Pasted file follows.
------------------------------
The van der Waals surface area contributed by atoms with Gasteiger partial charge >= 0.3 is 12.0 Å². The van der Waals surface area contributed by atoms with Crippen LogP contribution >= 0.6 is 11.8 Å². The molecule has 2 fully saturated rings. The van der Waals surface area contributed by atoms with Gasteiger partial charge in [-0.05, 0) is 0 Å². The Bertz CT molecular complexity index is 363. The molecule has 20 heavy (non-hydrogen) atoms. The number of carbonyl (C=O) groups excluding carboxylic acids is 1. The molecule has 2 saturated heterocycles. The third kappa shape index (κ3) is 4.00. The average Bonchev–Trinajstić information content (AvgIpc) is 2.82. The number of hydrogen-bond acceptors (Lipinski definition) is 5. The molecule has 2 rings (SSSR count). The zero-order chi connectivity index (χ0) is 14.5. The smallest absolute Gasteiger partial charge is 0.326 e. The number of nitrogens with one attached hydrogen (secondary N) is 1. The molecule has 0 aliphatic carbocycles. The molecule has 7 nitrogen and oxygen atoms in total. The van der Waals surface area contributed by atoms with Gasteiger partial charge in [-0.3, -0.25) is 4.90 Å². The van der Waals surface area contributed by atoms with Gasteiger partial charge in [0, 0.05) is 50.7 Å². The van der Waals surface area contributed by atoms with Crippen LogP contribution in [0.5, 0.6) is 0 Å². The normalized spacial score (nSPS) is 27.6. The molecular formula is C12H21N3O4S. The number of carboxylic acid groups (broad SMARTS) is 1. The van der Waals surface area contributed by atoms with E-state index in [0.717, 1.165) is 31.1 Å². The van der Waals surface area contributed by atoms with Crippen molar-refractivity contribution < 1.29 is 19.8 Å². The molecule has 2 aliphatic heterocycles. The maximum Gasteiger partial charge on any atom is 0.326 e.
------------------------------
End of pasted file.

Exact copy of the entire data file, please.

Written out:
The van der Waals surface area contributed by atoms with Gasteiger partial charge >= 0.3 is 12.0 Å². The van der Waals surface area contributed by atoms with Crippen LogP contribution >= 0.6 is 11.8 Å². The molecule has 2 fully saturated rings. The van der Waals surface area contributed by atoms with Gasteiger partial charge in [-0.05, 0) is 0 Å². The Bertz CT molecular complexity index is 363. The molecule has 20 heavy (non-hydrogen) atoms. The number of carbonyl (C=O) groups excluding carboxylic acids is 1. The molecule has 2 saturated heterocycles. The third kappa shape index (κ3) is 4.00. The average Bonchev–Trinajstić information content (AvgIpc) is 2.82. The number of hydrogen-bond acceptors (Lipinski definition) is 5. The molecule has 2 rings (SSSR count). The zero-order chi connectivity index (χ0) is 14.5. The smallest absolute Gasteiger partial charge is 0.326 e. The number of nitrogens with one attached hydrogen (secondary N) is 1. The molecule has 0 aliphatic carbocycles. The molecule has 7 nitrogen and oxygen atoms in total. The van der Waals surface area contributed by atoms with Gasteiger partial charge in [-0.3, -0.25) is 4.90 Å². The van der Waals surface area contributed by atoms with Gasteiger partial charge in [0, 0.05) is 50.7 Å². The van der Waals surface area contributed by atoms with Crippen LogP contribution in [0.5, 0.6) is 0 Å². The normalized spacial score (nSPS) is 27.6. The molecular formula is C12H21N3O4S. The number of carboxylic acid groups (broad SMARTS) is 1. The van der Waals surface area contributed by atoms with E-state index in [0.717, 1.165) is 31.1 Å². The van der Waals surface area contributed by atoms with Crippen molar-refractivity contribution < 1.29 is 19.8 Å². The molecule has 2 aliphatic heterocycles. The maximum Gasteiger partial charge on any atom is 0.326 e.